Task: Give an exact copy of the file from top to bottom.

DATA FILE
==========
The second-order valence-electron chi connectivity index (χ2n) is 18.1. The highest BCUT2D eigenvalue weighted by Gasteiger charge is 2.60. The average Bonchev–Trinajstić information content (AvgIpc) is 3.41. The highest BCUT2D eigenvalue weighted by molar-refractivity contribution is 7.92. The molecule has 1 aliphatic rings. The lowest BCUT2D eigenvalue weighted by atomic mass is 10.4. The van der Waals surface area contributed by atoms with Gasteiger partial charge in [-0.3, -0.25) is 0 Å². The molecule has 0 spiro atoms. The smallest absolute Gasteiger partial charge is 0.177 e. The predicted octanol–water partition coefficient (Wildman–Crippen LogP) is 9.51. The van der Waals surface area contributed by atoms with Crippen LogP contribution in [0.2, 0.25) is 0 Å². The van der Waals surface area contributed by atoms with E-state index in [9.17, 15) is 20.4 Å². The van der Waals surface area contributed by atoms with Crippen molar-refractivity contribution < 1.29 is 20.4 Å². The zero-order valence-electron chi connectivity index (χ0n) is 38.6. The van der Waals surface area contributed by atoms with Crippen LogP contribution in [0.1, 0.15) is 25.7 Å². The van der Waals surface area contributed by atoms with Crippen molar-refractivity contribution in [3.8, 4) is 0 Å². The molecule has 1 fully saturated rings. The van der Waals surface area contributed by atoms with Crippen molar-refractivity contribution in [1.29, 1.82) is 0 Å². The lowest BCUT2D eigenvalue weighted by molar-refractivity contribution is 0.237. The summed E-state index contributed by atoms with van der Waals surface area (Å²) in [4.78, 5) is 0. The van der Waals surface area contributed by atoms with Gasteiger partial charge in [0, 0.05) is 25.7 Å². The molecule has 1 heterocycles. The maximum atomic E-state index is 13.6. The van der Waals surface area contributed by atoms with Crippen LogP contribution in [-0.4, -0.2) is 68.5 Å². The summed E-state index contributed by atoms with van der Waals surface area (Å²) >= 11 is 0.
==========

The second-order valence-electron chi connectivity index (χ2n) is 18.1. The highest BCUT2D eigenvalue weighted by Gasteiger charge is 2.60. The average Bonchev–Trinajstić information content (AvgIpc) is 3.41. The highest BCUT2D eigenvalue weighted by molar-refractivity contribution is 7.92. The molecule has 1 aliphatic rings. The lowest BCUT2D eigenvalue weighted by atomic mass is 10.4. The van der Waals surface area contributed by atoms with Gasteiger partial charge in [-0.3, -0.25) is 0 Å². The molecule has 0 spiro atoms. The smallest absolute Gasteiger partial charge is 0.177 e. The predicted octanol–water partition coefficient (Wildman–Crippen LogP) is 9.51. The van der Waals surface area contributed by atoms with Crippen LogP contribution in [0.2, 0.25) is 0 Å². The van der Waals surface area contributed by atoms with E-state index in [9.17, 15) is 20.4 Å². The van der Waals surface area contributed by atoms with Crippen molar-refractivity contribution < 1.29 is 20.4 Å². The zero-order valence-electron chi connectivity index (χ0n) is 38.6. The van der Waals surface area contributed by atoms with Crippen LogP contribution in [0.1, 0.15) is 25.7 Å². The van der Waals surface area contributed by atoms with Crippen molar-refractivity contribution in [3.8, 4) is 0 Å². The molecule has 1 fully saturated rings. The van der Waals surface area contributed by atoms with Crippen molar-refractivity contribution in [1.29, 1.82) is 0 Å². The lowest BCUT2D eigenvalue weighted by molar-refractivity contribution is 0.237. The summed E-state index contributed by atoms with van der Waals surface area (Å²) in [4.78, 5) is 0. The van der Waals surface area contributed by atoms with Gasteiger partial charge in [0, 0.05) is 25.7 Å². The molecule has 1 heterocycles. The maximum atomic E-state index is 13.6. The van der Waals surface area contributed by atoms with Crippen LogP contribution in [-0.4, -0.2) is 68.5 Å². The summed E-state index contributed by atoms with van der Waals surface area (Å²) >= 11 is 0.